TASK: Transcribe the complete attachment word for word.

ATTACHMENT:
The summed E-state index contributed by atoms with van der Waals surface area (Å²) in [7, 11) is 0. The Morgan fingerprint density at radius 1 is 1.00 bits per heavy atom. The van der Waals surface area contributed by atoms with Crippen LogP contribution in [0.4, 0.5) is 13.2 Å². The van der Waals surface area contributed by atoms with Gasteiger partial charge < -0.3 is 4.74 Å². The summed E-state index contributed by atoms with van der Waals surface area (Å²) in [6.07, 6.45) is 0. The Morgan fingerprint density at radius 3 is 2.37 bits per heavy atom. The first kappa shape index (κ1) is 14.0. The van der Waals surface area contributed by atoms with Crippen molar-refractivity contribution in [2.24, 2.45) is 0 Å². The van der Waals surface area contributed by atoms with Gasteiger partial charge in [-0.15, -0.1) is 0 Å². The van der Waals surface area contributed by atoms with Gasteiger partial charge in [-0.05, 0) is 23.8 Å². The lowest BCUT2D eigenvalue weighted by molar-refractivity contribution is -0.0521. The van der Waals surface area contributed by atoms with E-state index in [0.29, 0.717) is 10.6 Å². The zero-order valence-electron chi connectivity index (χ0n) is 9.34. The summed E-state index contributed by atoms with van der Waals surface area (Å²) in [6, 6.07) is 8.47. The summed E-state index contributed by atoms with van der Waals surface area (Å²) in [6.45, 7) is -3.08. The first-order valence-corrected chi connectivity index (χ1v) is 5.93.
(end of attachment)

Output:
The summed E-state index contributed by atoms with van der Waals surface area (Å²) in [7, 11) is 0. The Morgan fingerprint density at radius 1 is 1.00 bits per heavy atom. The van der Waals surface area contributed by atoms with Crippen LogP contribution in [0.4, 0.5) is 13.2 Å². The van der Waals surface area contributed by atoms with Gasteiger partial charge < -0.3 is 4.74 Å². The summed E-state index contributed by atoms with van der Waals surface area (Å²) in [6.07, 6.45) is 0. The Morgan fingerprint density at radius 3 is 2.37 bits per heavy atom. The first kappa shape index (κ1) is 14.0. The van der Waals surface area contributed by atoms with Crippen molar-refractivity contribution in [2.24, 2.45) is 0 Å². The van der Waals surface area contributed by atoms with Gasteiger partial charge in [-0.15, -0.1) is 0 Å². The van der Waals surface area contributed by atoms with Gasteiger partial charge in [-0.05, 0) is 23.8 Å². The lowest BCUT2D eigenvalue weighted by molar-refractivity contribution is -0.0521. The van der Waals surface area contributed by atoms with E-state index in [0.29, 0.717) is 10.6 Å². The zero-order valence-electron chi connectivity index (χ0n) is 9.34. The summed E-state index contributed by atoms with van der Waals surface area (Å²) in [6, 6.07) is 8.47. The summed E-state index contributed by atoms with van der Waals surface area (Å²) in [6.45, 7) is -3.08. The first-order valence-corrected chi connectivity index (χ1v) is 5.93.